The History of the Christmas Offering
The annual Christmas Offering is the longest-standing tradition at Methodist Children’s Home, beginning in 1895 as a way to sustain the orphanage and inspire people to give. It was the first significant financial commitment by United Methodist churches, as congregations took up a special collection during the Christmas season to promote the ministry’s services. This special tradition of giving remains a vital part of sustaining MCH’s mission to serve children, youth and families in Texas and New Mexico.
The idea for the Christmas Offering was introduced by the Texas Conference in its 1895 journal: “We now have a Methodist Orphanage that is actually sheltering, feeding, clothing and training orphan children.” The article went on to request that every pastor appoint a committee to raise money and clothing for MCH. Guided by the leadership of the Conference, by 1898 the Sunday nearest Christmas week was “specifically devoted to the interests of the orphanage” in churches all over Texas.
Throughout the early 1900s, MCH faced financial ups and downs relying heavily on the Christmas Offering to support the ministry. Former administrator W.F. Barnett, who led MCH from 1919-1933, worked tirelessly throughout the Great Depression to keep the children clothed and fed. His efforts finally took a toll on his health; he collapsed and later passed away while promoting the orphanage at a church.
During Hubert Johnson’s administration (1933-1966), a special benefactor named Joe Perkins was credited with increasing the Christmas Offering support through his service as ambassador for MCH to churches and supporters throughout Texas and New Mexico. He also began the famous Perkins Party tradition where supporters visited the children during Christmas to hand out piles of fruit, nuts, candy and even 50-cent coins. However, during World War II, the Christmas Offering saw yet another decline.
The years passed and the Christmas Offering continued but there were always changing levels of participation. Then on the eve of MCH’s 100th anniversary, all 2,334 churches in Texas and New Mexico United Methodist conferences contributed in solidarity to the Christmas Offering. The total gifts added up to more than $1 million, the largest donation from churches in MCH’s history.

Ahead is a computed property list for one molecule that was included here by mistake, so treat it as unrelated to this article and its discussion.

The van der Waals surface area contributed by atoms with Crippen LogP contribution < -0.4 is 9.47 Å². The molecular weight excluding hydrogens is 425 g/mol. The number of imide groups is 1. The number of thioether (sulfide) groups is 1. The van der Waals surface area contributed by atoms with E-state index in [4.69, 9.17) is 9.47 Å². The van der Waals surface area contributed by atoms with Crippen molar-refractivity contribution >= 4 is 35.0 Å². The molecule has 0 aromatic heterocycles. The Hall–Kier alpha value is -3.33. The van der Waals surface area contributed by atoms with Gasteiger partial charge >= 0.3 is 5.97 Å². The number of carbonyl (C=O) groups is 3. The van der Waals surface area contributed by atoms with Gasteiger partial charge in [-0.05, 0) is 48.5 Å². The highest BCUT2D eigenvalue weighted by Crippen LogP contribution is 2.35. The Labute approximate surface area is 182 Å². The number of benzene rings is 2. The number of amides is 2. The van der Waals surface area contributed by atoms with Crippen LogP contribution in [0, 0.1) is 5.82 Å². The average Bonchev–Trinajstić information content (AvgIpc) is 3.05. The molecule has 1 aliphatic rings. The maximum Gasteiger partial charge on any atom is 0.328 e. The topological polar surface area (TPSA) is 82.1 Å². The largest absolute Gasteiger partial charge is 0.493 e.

Today, MCH still relies heavily on the generosity of its benefactors during Christmas, with 60 percent of donations contributed to the annual fund coming during this season of giving. Trey Oakley, vice president for development at MCH, said out of that amount, only 15 percent of the gifts come directly from churches. About 20 percent of United Methodist churches participate in the annual MCH Christmas Offering.
“However, when you consider all the gifts we receive from individuals, groups or classes connected to these churches, we recognize that we still have a strong bond with United Methodists,” Oakley said. “Our Christmas Offering is important certainly for the funds it provides our ministry, and also for the awareness it gives to our programs. We are grateful to the pastors and churches who designate time to highlight the great work God is doing through our ministry.”
As the Christmas season approaches, Oakley and the development staff work to share the ministry’s story through church visits and distributing brochures.
“Every dollar raised during the Christmas Offering goes directly to child care, so these gifts provide staff, programs and experiences that can save and change lives,” Oakley said. “They truly bless our children, youth and families.”
MCH is grateful for our long-standing relationship with the United Methodist conferences and churches in Texas and New Mexico. Please consider promoting our ministry through the Christmas Offering or by learning about other ways we can equip your church in sharing the story of Methodist Children’s Home. For more information, contact the Development department at firstname.lastname@example.org or toll free at 1-800-853-1272.
*Historical information in this article was provided by Sunshine magazine archives and “Centennial: An Illustrated History of the Methodist Home” by Patricia Ward Wallace.